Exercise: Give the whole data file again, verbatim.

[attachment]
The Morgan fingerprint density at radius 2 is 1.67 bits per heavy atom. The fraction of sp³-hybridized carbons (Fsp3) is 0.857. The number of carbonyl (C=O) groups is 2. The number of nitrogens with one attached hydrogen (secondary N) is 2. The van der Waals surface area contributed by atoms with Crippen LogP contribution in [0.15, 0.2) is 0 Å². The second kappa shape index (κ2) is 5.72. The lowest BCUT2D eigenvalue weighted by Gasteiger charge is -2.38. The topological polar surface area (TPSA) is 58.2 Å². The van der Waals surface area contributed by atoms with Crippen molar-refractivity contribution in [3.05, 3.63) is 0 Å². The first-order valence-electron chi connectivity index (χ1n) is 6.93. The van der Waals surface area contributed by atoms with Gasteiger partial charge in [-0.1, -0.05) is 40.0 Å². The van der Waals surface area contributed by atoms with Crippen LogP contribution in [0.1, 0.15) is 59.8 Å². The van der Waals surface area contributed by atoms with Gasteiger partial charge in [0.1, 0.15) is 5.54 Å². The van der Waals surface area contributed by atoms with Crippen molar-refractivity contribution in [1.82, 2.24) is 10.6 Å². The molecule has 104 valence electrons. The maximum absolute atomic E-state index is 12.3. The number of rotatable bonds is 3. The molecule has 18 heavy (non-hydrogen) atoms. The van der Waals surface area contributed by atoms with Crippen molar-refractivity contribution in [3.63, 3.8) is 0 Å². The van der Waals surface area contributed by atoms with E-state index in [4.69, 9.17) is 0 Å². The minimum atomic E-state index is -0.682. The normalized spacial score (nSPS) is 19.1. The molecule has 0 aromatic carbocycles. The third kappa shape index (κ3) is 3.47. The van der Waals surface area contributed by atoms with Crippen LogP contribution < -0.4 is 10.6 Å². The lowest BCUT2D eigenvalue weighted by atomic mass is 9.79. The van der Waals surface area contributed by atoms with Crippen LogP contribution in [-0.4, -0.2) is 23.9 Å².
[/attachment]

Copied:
The Morgan fingerprint density at radius 2 is 1.67 bits per heavy atom. The fraction of sp³-hybridized carbons (Fsp3) is 0.857. The number of carbonyl (C=O) groups is 2. The number of nitrogens with one attached hydrogen (secondary N) is 2. The van der Waals surface area contributed by atoms with Crippen LogP contribution in [0.15, 0.2) is 0 Å². The second kappa shape index (κ2) is 5.72. The lowest BCUT2D eigenvalue weighted by Gasteiger charge is -2.38. The topological polar surface area (TPSA) is 58.2 Å². The van der Waals surface area contributed by atoms with Crippen molar-refractivity contribution in [3.05, 3.63) is 0 Å². The first-order valence-electron chi connectivity index (χ1n) is 6.93. The van der Waals surface area contributed by atoms with Gasteiger partial charge in [-0.1, -0.05) is 40.0 Å². The van der Waals surface area contributed by atoms with Crippen LogP contribution in [0.1, 0.15) is 59.8 Å². The van der Waals surface area contributed by atoms with Gasteiger partial charge in [0.1, 0.15) is 5.54 Å². The van der Waals surface area contributed by atoms with Crippen molar-refractivity contribution in [1.82, 2.24) is 10.6 Å². The molecule has 104 valence electrons. The maximum absolute atomic E-state index is 12.3. The number of rotatable bonds is 3. The molecule has 18 heavy (non-hydrogen) atoms. The van der Waals surface area contributed by atoms with Crippen molar-refractivity contribution in [3.63, 3.8) is 0 Å². The van der Waals surface area contributed by atoms with E-state index in [4.69, 9.17) is 0 Å². The minimum atomic E-state index is -0.682. The normalized spacial score (nSPS) is 19.1. The molecule has 0 aromatic carbocycles. The third kappa shape index (κ3) is 3.47. The van der Waals surface area contributed by atoms with Crippen LogP contribution < -0.4 is 10.6 Å². The lowest BCUT2D eigenvalue weighted by atomic mass is 9.79. The van der Waals surface area contributed by atoms with Crippen LogP contribution in [-0.4, -0.2) is 23.9 Å².